# Three assumptions of radiometric dating showa dating

But that last 1% has a lot of weirdness in it, most of which falls out of chaos theory.

The more interesting part of chaos theory is the “islands of stability”, or what we in the biz call “chaotic attractors”.

The unsolvableness of the 3-body problem, rather than being an embarrassing hole in physics, an obvious but unsolved problem, is actually the norm.

In physics, the number of not-baby-simple, solvable problems can be counted on the fingers of one hand (that’s missing some fingers), and that includes the 2-body problem.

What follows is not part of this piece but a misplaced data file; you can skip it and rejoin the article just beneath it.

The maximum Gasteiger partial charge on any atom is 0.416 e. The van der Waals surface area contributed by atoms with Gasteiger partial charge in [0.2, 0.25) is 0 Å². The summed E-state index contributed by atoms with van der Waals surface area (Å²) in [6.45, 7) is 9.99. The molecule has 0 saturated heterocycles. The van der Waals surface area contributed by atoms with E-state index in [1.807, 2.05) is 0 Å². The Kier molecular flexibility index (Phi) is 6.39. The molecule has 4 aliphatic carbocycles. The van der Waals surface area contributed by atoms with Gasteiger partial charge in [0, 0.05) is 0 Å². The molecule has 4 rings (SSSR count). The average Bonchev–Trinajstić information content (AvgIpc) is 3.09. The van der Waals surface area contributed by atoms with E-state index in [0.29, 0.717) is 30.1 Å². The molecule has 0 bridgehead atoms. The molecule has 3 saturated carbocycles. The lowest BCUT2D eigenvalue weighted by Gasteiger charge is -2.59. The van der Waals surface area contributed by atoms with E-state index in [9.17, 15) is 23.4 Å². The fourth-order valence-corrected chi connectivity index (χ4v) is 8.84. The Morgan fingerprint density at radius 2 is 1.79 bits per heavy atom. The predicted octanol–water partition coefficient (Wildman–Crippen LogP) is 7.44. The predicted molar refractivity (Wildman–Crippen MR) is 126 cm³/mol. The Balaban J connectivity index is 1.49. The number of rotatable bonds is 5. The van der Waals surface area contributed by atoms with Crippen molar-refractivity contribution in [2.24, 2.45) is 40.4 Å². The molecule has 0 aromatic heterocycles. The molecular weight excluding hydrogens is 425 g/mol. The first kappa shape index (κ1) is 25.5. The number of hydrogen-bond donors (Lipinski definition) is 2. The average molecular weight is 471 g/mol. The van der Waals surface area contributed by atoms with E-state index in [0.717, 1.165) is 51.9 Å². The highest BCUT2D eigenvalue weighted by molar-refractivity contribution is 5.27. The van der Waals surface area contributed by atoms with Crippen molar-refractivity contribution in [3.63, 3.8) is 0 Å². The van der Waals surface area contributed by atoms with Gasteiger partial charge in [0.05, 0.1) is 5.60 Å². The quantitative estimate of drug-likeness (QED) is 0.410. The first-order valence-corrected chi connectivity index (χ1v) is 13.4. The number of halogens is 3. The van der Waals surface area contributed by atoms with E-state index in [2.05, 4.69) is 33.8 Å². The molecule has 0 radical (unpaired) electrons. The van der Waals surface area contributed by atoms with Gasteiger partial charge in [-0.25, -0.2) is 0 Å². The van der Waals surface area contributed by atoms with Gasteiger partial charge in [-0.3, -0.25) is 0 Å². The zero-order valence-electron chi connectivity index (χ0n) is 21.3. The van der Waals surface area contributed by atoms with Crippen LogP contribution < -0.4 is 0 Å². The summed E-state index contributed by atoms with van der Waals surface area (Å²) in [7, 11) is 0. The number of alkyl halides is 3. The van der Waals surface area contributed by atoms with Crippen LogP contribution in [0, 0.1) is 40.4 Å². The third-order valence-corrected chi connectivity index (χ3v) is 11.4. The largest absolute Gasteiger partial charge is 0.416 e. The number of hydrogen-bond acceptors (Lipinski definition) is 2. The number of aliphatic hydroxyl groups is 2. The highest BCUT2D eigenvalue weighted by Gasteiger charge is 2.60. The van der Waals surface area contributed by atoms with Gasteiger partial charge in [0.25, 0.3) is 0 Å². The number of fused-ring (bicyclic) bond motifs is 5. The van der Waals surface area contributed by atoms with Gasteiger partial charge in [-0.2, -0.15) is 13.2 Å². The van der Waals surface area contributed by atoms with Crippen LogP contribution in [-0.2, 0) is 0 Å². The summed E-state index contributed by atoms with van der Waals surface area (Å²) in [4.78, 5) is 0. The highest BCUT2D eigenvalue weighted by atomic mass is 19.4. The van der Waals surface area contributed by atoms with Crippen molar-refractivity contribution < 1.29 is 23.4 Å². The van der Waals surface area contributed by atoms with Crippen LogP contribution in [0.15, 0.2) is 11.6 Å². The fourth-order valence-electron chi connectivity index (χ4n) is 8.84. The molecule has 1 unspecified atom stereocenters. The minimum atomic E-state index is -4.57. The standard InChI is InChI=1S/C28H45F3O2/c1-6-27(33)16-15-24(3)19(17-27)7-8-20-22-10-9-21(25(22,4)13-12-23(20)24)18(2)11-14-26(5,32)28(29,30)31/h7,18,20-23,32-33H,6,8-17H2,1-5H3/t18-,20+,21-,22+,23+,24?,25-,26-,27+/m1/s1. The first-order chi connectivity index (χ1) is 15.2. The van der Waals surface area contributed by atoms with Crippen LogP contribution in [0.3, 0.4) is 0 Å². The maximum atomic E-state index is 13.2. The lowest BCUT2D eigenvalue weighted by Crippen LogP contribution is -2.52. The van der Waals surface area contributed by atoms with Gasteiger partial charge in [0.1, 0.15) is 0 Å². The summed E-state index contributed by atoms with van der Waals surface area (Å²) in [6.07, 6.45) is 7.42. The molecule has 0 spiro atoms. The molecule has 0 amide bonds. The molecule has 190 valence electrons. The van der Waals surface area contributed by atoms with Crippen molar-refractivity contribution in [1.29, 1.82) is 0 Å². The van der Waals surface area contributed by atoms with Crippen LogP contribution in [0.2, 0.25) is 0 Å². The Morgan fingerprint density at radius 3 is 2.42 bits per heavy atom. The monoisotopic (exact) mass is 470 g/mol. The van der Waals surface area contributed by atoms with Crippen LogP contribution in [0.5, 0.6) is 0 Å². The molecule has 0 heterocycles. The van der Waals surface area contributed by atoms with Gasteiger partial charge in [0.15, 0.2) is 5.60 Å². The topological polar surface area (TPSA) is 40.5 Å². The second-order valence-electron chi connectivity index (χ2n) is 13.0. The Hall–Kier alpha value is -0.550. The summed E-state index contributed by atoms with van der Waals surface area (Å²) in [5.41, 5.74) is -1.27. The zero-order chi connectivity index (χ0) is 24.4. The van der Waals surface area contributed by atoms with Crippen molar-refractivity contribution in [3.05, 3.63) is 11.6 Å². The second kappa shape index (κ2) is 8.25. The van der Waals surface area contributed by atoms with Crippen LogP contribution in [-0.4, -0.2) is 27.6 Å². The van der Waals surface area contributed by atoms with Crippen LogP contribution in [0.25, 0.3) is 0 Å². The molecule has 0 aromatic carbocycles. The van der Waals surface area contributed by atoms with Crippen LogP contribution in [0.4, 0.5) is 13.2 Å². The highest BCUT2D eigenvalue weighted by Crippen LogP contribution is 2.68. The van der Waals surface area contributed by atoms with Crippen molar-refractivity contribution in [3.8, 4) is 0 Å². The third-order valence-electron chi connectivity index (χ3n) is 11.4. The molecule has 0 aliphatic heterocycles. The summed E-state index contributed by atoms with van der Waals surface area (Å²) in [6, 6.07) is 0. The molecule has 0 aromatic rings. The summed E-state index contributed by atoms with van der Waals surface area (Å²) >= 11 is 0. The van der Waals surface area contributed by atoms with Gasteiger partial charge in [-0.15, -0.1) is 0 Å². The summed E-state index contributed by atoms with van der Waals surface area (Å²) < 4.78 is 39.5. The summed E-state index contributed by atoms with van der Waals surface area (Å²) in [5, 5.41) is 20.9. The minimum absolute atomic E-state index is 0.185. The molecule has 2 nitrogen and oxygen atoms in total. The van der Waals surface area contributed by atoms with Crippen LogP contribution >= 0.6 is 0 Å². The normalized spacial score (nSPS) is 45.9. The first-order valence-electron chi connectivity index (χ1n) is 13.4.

With enough computing power and time, these approximations can be made amazingly good.If it bothers you that the bottom of the right side is cubed (not squared), it’s because this is a vector equation that includes both the magnitude of the force and the its direction.If you look at just the magnitude of both sides you get .While you find that no real life N-body system orbits are stable (exactly repeat themselves), you do find that they settle into patterns.For example, while the system of Jupiter’s innermost moons: Io, Europa, and Ganymede, never quite repeats the same path, they do manage to “resonate” with each other and settle into a rhythm. Basically, when you have several bodies orbiting a much larger body, the length of the orbits of the smaller bodies will tend to settle into simple-fraction (1/2, 2/3, 1/3, etc.) multiples of each other. The slight ellipses of any real-life orbits cause the gravitational force of the moons, to “pulse” (becoming slightly stronger or weaker) along another moon’s orbit.